Is there any more magical device than the iPhone? With this amazingly light, utterly beautiful device, we can call and text, email, video chat, play games, watch television, read the great books of history.
We tweet and Facebook. We buy and sell stocks. We set our home alarm, monitor our blood pressure, pay our bills – all with a few swipes of our fingers.
Perhaps this is simply too much power to possess by someone on the verge of senility.
Some of us have already had the discussion over taking away a parent’s car keys. Soon, we may all need to decide if we should take away their iPhones, iPads, Kindles and Androids.
The very technology that connects them with the world, with their grandchildren, that entertains and enlightens them, may – regrettably – become more than they can properly control.
Forget Nigerian email scams, what of FaceTime video scams? Will your aging mom or dad accept calls from anyone? Might they give away – to that friendly man on the screen – their banking information? Their Social Security number?
Will your father or grandmother, say, in their current mental state, tweet pictures of themselves – to Facebook or Twitter – that are entirely inappropriate?
Who will they text? Will your daughter in high school be troubled by the increasingly irrational emails her grandmother is sending her?
Will grandpa leave the device open, allowing hackers complete, unfettered access?
That Zynga game that your dad spends so much time with – will he spend hundreds or thousands of dollars on in-app upgrades?
Your mother has repeatedly posted embarrassing information about her adult children on Facebook. How do we make her stop?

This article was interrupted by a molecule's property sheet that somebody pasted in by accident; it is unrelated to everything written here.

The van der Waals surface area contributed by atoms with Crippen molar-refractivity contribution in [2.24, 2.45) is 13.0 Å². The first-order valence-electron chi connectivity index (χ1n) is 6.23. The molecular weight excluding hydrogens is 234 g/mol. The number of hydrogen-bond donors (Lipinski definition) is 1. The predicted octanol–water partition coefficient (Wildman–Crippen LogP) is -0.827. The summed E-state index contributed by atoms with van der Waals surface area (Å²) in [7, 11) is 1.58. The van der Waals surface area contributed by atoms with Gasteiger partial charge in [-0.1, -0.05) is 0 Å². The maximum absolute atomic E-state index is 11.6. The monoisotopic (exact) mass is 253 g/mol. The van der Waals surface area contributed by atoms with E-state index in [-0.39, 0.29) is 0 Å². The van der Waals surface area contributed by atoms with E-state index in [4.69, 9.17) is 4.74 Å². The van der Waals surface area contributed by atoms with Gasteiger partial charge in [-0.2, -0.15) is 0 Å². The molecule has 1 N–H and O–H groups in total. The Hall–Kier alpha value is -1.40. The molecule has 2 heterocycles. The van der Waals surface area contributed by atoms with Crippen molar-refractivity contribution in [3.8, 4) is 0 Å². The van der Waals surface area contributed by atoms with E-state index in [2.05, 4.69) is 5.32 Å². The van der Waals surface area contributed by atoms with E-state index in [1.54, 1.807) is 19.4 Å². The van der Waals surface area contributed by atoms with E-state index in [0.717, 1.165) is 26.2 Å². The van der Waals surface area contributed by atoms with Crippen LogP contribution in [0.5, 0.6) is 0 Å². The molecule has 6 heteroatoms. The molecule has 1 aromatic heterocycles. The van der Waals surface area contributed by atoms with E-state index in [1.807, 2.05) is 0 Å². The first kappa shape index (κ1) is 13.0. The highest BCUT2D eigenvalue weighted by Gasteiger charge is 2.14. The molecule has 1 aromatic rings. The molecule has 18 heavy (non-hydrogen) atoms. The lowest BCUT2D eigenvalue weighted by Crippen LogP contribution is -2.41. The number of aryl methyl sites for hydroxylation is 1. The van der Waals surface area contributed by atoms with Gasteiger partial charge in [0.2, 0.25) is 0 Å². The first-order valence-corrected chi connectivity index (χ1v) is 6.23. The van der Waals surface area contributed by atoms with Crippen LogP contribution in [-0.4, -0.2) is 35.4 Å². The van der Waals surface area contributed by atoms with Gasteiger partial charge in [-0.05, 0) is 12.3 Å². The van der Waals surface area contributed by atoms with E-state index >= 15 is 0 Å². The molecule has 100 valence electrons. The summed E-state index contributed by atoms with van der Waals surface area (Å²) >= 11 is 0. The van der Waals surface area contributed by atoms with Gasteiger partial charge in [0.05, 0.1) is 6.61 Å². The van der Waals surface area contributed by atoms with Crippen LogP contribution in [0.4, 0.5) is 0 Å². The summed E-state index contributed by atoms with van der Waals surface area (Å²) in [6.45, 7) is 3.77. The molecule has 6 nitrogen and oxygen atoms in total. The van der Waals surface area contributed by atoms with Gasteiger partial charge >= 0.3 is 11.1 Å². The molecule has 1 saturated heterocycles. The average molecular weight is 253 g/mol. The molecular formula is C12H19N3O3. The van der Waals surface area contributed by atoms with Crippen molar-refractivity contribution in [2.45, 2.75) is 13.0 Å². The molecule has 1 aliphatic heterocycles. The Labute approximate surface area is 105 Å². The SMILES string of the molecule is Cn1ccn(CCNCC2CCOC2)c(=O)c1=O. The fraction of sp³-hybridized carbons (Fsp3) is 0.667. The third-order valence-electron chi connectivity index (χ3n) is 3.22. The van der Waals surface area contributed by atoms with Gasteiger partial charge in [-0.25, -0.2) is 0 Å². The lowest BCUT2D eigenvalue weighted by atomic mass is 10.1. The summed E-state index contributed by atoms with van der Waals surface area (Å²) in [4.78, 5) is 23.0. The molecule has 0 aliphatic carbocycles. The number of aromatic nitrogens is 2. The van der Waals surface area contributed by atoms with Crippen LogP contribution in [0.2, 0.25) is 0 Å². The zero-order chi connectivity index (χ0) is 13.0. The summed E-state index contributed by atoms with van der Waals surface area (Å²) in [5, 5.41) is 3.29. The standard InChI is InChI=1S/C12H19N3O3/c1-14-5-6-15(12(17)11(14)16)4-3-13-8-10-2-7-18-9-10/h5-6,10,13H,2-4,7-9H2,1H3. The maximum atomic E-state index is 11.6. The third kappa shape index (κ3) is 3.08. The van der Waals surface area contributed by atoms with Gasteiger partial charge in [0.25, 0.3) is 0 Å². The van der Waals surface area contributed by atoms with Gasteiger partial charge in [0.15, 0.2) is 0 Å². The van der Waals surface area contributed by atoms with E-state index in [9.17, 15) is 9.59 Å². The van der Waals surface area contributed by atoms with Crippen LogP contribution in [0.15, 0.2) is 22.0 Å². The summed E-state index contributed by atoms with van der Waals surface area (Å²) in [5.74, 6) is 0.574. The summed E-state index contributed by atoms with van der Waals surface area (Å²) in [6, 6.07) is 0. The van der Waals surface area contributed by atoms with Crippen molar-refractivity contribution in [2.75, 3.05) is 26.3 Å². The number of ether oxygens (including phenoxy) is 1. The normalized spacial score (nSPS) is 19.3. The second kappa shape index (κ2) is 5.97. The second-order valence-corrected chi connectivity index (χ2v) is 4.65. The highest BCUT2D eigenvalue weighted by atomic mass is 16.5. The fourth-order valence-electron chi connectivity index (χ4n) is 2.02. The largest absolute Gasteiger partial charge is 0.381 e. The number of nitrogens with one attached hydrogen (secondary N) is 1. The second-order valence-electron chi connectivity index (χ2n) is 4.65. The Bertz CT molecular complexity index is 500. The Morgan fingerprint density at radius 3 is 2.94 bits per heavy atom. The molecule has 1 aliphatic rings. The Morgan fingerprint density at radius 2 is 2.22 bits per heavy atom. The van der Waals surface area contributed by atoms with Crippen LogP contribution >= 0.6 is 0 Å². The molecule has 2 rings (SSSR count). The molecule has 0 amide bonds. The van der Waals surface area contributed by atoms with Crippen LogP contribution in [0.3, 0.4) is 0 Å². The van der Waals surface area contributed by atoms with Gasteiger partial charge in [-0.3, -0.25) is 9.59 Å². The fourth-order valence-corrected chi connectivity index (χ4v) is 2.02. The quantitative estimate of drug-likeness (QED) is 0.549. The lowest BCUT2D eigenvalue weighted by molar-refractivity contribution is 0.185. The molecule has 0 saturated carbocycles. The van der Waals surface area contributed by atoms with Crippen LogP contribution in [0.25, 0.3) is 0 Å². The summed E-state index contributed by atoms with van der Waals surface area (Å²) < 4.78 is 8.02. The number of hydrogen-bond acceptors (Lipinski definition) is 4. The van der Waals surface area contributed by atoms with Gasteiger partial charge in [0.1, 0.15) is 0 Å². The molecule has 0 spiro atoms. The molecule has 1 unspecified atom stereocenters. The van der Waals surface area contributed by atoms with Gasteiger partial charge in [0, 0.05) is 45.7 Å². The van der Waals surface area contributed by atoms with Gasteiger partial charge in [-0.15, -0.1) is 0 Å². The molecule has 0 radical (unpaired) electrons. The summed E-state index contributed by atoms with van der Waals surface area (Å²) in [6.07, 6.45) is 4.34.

How will we take away our dad’s iPhone, or our mother’s iPad?
How do we initiate this conversation?
How do we cut off our loved ones from connectivity and all the joy it offers? These are difficult questions but we may have to face them.
Tech companies are designing smartphones and tablets to make it increasingly easier to connect with search, the web, friends and family. Should we demand tech companies also build devices that are harder to use – at least for some?
Is it right – or necessary – to require Apple, for example, to build in a set of “anti-accessible” controls such that we can limit the functionality, use and time our parents and grandparents spend on their devices? Will Silicon Valley create a start-up that uses biometrics, for examples, or other identity tools to ensure a device is “locked down” when we are not around, or that only the “good” gets through, and no bad can get out?
It seems that tech companies, from Samsung and Apple, Google, Amazon and Facebook, ought to bear some responsibility to ensure that the powerless elderly aren’t handed a truly powerful device without any consideration as to the potential harm it may cause.
With smartphone or tablet in hand, everyone and everything becomes instantly accessible, all over the world. The frightening corollary: Everyone and everything now has instant access to your parent’s (virtual) front door. At some point, you may be forced to take away the keys – for their own good.
You should not have to undertake this rather depressing familial obligation all on your own.
Image courtesy of ThinkProgress